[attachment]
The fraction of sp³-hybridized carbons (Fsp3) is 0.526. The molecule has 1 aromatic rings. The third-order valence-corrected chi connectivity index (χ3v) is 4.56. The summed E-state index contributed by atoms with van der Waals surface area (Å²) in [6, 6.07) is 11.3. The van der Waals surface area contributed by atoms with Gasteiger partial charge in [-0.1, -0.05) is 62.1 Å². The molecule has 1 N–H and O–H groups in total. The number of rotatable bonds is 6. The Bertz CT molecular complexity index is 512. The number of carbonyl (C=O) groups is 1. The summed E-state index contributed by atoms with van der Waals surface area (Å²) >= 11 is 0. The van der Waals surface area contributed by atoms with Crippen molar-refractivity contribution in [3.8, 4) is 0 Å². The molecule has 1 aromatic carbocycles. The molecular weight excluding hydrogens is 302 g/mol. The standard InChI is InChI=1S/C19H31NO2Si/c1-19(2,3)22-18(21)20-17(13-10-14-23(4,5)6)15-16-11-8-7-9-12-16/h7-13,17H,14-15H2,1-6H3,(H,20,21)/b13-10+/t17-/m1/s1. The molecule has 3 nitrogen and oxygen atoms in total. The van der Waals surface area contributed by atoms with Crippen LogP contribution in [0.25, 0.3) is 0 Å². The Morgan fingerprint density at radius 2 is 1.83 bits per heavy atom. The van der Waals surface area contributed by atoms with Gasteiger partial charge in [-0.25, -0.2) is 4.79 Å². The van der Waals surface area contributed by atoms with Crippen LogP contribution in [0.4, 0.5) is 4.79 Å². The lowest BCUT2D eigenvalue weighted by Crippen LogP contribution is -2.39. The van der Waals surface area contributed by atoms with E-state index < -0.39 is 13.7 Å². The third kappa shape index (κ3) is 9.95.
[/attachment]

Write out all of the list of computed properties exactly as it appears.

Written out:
The fraction of sp³-hybridized carbons (Fsp3) is 0.526. The molecule has 1 aromatic rings. The third-order valence-corrected chi connectivity index (χ3v) is 4.56. The summed E-state index contributed by atoms with van der Waals surface area (Å²) in [6, 6.07) is 11.3. The van der Waals surface area contributed by atoms with Gasteiger partial charge in [-0.1, -0.05) is 62.1 Å². The molecule has 1 N–H and O–H groups in total. The number of rotatable bonds is 6. The Bertz CT molecular complexity index is 512. The number of carbonyl (C=O) groups is 1. The summed E-state index contributed by atoms with van der Waals surface area (Å²) >= 11 is 0. The van der Waals surface area contributed by atoms with Crippen molar-refractivity contribution in [3.8, 4) is 0 Å². The molecule has 1 aromatic carbocycles. The molecular weight excluding hydrogens is 302 g/mol. The standard InChI is InChI=1S/C19H31NO2Si/c1-19(2,3)22-18(21)20-17(13-10-14-23(4,5)6)15-16-11-8-7-9-12-16/h7-13,17H,14-15H2,1-6H3,(H,20,21)/b13-10+/t17-/m1/s1. The molecule has 3 nitrogen and oxygen atoms in total. The van der Waals surface area contributed by atoms with Crippen LogP contribution in [0.25, 0.3) is 0 Å². The Morgan fingerprint density at radius 2 is 1.83 bits per heavy atom. The van der Waals surface area contributed by atoms with Gasteiger partial charge in [-0.25, -0.2) is 4.79 Å². The van der Waals surface area contributed by atoms with Crippen LogP contribution in [0.4, 0.5) is 4.79 Å². The lowest BCUT2D eigenvalue weighted by Crippen LogP contribution is -2.39. The van der Waals surface area contributed by atoms with E-state index < -0.39 is 13.7 Å². The third kappa shape index (κ3) is 9.95.